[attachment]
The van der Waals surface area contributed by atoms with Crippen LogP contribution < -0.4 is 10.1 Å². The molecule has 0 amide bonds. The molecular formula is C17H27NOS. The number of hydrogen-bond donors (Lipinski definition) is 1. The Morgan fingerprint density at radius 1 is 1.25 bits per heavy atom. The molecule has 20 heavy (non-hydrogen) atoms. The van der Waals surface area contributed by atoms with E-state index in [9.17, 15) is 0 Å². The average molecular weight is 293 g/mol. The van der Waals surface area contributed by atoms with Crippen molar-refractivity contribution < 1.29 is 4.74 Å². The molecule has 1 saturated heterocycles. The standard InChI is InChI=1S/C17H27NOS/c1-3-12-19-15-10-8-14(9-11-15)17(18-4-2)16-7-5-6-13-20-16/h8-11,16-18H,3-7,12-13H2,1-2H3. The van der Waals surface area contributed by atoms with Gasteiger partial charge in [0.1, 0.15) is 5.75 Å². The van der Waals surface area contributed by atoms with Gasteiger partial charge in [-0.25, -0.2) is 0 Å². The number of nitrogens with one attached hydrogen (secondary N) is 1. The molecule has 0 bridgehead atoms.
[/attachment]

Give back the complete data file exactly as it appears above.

The van der Waals surface area contributed by atoms with Crippen LogP contribution < -0.4 is 10.1 Å². The molecule has 0 amide bonds. The molecular formula is C17H27NOS. The number of hydrogen-bond donors (Lipinski definition) is 1. The Morgan fingerprint density at radius 1 is 1.25 bits per heavy atom. The molecule has 20 heavy (non-hydrogen) atoms. The van der Waals surface area contributed by atoms with E-state index in [9.17, 15) is 0 Å². The average molecular weight is 293 g/mol. The van der Waals surface area contributed by atoms with Crippen molar-refractivity contribution < 1.29 is 4.74 Å². The molecule has 1 saturated heterocycles. The standard InChI is InChI=1S/C17H27NOS/c1-3-12-19-15-10-8-14(9-11-15)17(18-4-2)16-7-5-6-13-20-16/h8-11,16-18H,3-7,12-13H2,1-2H3. The van der Waals surface area contributed by atoms with Gasteiger partial charge in [0.1, 0.15) is 5.75 Å². The van der Waals surface area contributed by atoms with Gasteiger partial charge in [-0.25, -0.2) is 0 Å². The number of nitrogens with one attached hydrogen (secondary N) is 1. The molecule has 0 bridgehead atoms.